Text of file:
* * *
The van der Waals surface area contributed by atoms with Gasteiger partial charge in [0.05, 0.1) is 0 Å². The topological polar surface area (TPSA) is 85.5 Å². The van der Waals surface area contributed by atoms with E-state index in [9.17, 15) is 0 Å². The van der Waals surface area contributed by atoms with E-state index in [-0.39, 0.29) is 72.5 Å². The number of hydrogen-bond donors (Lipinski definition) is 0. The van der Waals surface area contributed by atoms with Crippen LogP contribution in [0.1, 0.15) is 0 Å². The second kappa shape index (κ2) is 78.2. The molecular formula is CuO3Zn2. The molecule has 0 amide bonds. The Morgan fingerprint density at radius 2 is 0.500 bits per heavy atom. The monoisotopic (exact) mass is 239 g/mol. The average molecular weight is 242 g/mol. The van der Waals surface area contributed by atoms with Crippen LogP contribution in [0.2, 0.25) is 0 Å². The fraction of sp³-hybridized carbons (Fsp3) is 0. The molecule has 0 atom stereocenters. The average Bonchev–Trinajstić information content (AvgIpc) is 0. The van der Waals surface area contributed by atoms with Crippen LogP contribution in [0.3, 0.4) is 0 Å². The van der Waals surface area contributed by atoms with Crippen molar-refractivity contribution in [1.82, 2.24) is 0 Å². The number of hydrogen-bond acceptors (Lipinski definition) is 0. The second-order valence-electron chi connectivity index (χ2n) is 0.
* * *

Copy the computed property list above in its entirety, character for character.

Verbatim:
The van der Waals surface area contributed by atoms with Gasteiger partial charge in [0.05, 0.1) is 0 Å². The topological polar surface area (TPSA) is 85.5 Å². The van der Waals surface area contributed by atoms with E-state index in [9.17, 15) is 0 Å². The van der Waals surface area contributed by atoms with E-state index in [-0.39, 0.29) is 72.5 Å². The number of hydrogen-bond donors (Lipinski definition) is 0. The van der Waals surface area contributed by atoms with Crippen LogP contribution in [0.1, 0.15) is 0 Å². The second kappa shape index (κ2) is 78.2. The molecular formula is CuO3Zn2. The molecule has 0 amide bonds. The Morgan fingerprint density at radius 2 is 0.500 bits per heavy atom. The monoisotopic (exact) mass is 239 g/mol. The average molecular weight is 242 g/mol. The van der Waals surface area contributed by atoms with Crippen LogP contribution in [0.2, 0.25) is 0 Å². The fraction of sp³-hybridized carbons (Fsp3) is 0. The molecule has 0 atom stereocenters. The average Bonchev–Trinajstić information content (AvgIpc) is 0. The van der Waals surface area contributed by atoms with Crippen LogP contribution in [0.3, 0.4) is 0 Å². The van der Waals surface area contributed by atoms with Crippen molar-refractivity contribution in [1.82, 2.24) is 0 Å². The number of hydrogen-bond acceptors (Lipinski definition) is 0. The second-order valence-electron chi connectivity index (χ2n) is 0.